Kill The Grind

Lately, a friend of mine has been trying to get me to play MMORPGs with him. However, he can't seem to bring himself to play them. So far we've been to World of Warcraft and City of Heroes. His main excuse is that "life is more interesting", but I think the problem is that he hates gaming, and it was the grind that taught him to. There's no other single aspect to subtly convince one that games have no aspects of artistic appreciation than the grind.

"The grind" is the boredom that results when a game tries to get you to play it when you're already bored of the game. Roleplaying games are a common culprit, as they possess artifical achievement complexes (e.g. experience points and gold) as rewards to bear with them. However, any game can be a grind if it stretches the content too thin, forcing the player to go through a number of monotonous actions to get to where the fun is. The only insulating layer there is between the grind and you is yo…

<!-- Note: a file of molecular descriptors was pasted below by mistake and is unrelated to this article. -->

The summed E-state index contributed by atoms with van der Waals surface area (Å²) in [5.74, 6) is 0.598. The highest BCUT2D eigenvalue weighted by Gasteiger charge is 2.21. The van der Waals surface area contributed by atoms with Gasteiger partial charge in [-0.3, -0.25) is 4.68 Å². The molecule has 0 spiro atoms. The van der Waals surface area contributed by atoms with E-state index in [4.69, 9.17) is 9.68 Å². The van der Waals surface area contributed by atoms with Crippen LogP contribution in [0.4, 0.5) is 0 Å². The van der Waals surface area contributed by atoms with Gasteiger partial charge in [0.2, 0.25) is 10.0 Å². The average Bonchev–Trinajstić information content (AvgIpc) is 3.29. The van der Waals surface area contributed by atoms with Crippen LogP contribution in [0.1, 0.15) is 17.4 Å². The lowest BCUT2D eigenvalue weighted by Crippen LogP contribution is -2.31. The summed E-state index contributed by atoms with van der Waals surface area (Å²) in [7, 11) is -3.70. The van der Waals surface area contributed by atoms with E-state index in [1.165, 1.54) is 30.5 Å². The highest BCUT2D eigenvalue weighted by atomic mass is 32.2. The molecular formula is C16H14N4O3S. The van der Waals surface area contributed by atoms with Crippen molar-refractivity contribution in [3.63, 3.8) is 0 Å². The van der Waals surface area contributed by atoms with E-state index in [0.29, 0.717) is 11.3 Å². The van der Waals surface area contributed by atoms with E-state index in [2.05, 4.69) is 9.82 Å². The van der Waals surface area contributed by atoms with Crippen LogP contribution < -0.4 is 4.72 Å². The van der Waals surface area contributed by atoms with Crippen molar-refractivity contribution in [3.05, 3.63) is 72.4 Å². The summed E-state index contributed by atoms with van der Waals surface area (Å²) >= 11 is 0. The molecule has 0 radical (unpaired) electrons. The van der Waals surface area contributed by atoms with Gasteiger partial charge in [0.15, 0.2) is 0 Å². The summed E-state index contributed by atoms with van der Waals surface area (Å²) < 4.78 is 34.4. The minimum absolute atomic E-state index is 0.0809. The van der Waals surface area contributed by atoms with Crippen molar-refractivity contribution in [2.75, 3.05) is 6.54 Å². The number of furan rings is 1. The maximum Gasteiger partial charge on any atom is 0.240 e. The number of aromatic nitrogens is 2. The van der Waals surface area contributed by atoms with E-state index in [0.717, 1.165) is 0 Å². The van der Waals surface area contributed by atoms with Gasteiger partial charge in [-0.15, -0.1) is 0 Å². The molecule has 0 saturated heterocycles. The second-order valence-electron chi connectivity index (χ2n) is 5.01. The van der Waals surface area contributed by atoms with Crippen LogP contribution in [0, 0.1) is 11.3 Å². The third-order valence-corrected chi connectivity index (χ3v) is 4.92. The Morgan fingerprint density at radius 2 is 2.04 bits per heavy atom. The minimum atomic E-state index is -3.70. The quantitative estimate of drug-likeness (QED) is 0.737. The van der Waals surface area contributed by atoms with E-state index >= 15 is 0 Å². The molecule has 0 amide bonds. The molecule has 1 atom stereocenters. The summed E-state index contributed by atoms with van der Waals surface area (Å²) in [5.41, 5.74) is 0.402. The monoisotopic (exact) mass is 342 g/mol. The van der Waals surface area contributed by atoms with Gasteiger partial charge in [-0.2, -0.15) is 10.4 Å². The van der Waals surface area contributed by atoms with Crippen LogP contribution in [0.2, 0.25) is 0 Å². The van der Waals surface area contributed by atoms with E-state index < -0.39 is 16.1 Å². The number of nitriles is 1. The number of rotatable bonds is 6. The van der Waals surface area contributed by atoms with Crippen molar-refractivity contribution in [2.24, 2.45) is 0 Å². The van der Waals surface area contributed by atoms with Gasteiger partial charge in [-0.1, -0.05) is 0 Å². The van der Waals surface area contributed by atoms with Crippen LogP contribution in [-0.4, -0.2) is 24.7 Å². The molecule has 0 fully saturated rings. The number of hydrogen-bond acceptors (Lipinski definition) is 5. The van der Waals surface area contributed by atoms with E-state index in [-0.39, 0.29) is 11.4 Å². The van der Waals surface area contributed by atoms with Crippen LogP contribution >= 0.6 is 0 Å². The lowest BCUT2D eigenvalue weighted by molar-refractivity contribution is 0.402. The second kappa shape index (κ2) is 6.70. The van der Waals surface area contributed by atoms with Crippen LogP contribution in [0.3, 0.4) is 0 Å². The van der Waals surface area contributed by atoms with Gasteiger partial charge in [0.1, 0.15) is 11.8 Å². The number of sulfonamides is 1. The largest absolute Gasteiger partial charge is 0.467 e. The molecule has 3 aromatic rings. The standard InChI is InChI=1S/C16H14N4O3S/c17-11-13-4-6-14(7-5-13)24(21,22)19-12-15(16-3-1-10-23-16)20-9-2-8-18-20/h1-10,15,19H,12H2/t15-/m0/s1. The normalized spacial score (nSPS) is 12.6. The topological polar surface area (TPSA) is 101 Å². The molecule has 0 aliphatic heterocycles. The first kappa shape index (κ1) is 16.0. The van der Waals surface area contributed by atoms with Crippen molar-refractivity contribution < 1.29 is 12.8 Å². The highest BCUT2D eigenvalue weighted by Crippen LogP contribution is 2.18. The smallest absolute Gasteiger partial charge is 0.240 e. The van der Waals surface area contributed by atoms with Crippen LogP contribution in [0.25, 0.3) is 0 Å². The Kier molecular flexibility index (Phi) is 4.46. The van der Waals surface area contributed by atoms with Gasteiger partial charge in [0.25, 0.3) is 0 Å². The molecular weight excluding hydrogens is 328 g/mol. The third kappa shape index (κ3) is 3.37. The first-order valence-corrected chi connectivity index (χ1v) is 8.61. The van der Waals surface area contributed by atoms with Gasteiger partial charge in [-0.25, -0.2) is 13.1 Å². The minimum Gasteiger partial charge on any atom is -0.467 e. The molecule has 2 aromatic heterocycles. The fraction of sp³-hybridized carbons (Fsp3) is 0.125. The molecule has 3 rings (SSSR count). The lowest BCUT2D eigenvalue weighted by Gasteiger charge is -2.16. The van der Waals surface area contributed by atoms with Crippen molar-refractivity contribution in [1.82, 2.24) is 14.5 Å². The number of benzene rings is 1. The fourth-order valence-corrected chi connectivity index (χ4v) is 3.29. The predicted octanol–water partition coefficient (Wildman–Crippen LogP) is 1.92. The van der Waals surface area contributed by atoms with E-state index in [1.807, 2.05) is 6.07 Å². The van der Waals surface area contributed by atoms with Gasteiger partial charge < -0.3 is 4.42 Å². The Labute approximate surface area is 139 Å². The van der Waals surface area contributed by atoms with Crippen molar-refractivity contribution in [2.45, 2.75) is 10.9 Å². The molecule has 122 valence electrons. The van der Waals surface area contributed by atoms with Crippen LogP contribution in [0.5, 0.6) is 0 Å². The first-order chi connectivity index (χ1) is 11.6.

Alll-Important Half-Vacation Report

I've been up to a lot on the gaming front lately. I've had a week and a half off and I've a week and a half to go until I'm once again high education's bitch. I've not much of a social life, I tend to spend this time at home gaming. I'm launching into this Blog entry with a little recap.

My GameFly account is getting a minor workout. I've returned GrimGrimoire - it's ultimately just a RTS with a crappy interface. I'm still working on Super Paper Mario, but that's not all I'm doing, or I would have been finished with it three or four days. However, I've spent most of my time on the PC gaming front.